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Old 01-10-2013, 12:43 PM
 
2 posts, read 2,030 times
Reputation: 10

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I work online for a very stable company. At the moment, my salary is in the low 60k range per year, but I expect it'll be adjusted higher as time goes by.

Because of my work, I can move to anywhere in North America, but I've decided to focus on California and the Pacific Northwest. I have a wife, and we're looking to start having kids within 2 years.

That said, where in California (or the Pacific Northwest) would you recommend I live? I have the following criteria:

MOST IMPORTANT:

1) I'm looking for homes in the 250k range, but there's some flexibility there.
2) I need a safe place to raise my future kids.
3) A good school district would be awesome, but I will consider private school or even homeschooling if it comes down to that (since both my wife and I are at home).

NOT AS IMPORTANT:

4) I prefer weather that's not too hot, but I can live with hot temperatures if I find a good, affordable place to live.
5) I'm politically liberal and would like to live in a more liberal area, but this isn't critical - I'm not politically active in any sense, so even if I did live in a more conservative area, I should be okay with that.
6) I'm Asian, and would like to have access to Asian groceries and vegetables - again, not very critical, but I know there's a lot of food I'd miss cooking for myself if I can't get access to fresh Asian veggies and the like.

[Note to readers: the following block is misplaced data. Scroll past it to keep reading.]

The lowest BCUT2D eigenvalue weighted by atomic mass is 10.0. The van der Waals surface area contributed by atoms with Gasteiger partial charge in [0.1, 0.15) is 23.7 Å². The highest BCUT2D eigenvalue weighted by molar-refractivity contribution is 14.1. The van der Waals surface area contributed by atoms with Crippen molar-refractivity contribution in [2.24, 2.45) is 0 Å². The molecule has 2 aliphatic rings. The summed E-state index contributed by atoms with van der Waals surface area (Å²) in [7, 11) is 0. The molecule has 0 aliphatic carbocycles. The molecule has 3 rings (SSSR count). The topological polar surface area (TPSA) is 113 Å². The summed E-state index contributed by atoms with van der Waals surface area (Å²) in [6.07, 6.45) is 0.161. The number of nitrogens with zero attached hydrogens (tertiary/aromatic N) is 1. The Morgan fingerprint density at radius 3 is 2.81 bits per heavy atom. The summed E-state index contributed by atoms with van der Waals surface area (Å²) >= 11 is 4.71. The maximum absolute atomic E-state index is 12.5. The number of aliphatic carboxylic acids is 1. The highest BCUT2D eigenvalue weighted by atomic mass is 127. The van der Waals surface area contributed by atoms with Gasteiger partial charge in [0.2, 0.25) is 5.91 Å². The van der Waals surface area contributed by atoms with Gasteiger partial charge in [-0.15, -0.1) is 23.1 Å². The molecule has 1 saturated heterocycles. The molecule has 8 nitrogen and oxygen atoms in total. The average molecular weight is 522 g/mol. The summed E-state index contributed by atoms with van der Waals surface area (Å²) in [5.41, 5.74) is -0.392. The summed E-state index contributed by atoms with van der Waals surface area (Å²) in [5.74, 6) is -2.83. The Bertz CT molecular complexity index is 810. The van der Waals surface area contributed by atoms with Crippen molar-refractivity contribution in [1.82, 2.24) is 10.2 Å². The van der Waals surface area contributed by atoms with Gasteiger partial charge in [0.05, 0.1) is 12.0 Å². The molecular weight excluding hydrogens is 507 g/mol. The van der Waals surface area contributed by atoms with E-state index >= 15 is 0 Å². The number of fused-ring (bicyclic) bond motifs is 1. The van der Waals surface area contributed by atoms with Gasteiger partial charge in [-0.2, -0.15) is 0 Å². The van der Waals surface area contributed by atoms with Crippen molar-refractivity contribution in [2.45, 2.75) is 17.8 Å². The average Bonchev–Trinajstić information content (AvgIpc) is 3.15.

Thanks!
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Old 01-10-2013, 02:35 PM
 
Location: Columbia, California
6,541 posts, read 14,959,421 times
Reputation: 4627
Why not focus on a state with out state payroll deductions like Nevada?
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Old 01-10-2013, 02:49 PM
 
1,309 posts, read 3,953,707 times
Reputation: 1679
Quote:
Originally Posted by Discusthrowaway View Post

MOST IMPORTANT:

1) I'm looking for homes in the 250k range, but there's some flexibility there.
2) I need a safe place to raise my future kids.
3) A good school district would be awesome, but I will consider private school or even homeschooling if it comes down to that (since both my wife and I are at home).
This really makes me think of Corvallis, Oregon...particularly for the combination of being safe, family-friendly and having a superior public school system. The infusion of Asian demographics there is just enough that you wouldn't feel out of place.
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Old 01-10-2013, 02:54 PM
 
880 posts, read 586,658 times
Reputation: 547
Quote:
Originally Posted by Discusthrowaway View Post
I work online for a very stable company. At the moment, my salary is in the low 60k range per year, but I expect it'll be adjusted higher as time goes by.

Because of my work, I can move to anywhere in North America, but I've decided to focus on California and the Pacific Northwest. I have a wife, and we're looking to start having kids within 2 years.

That said, where in California (or the Pacific Northwest) would you recommend I live? I have the following criteria:

MOST IMPORTANT: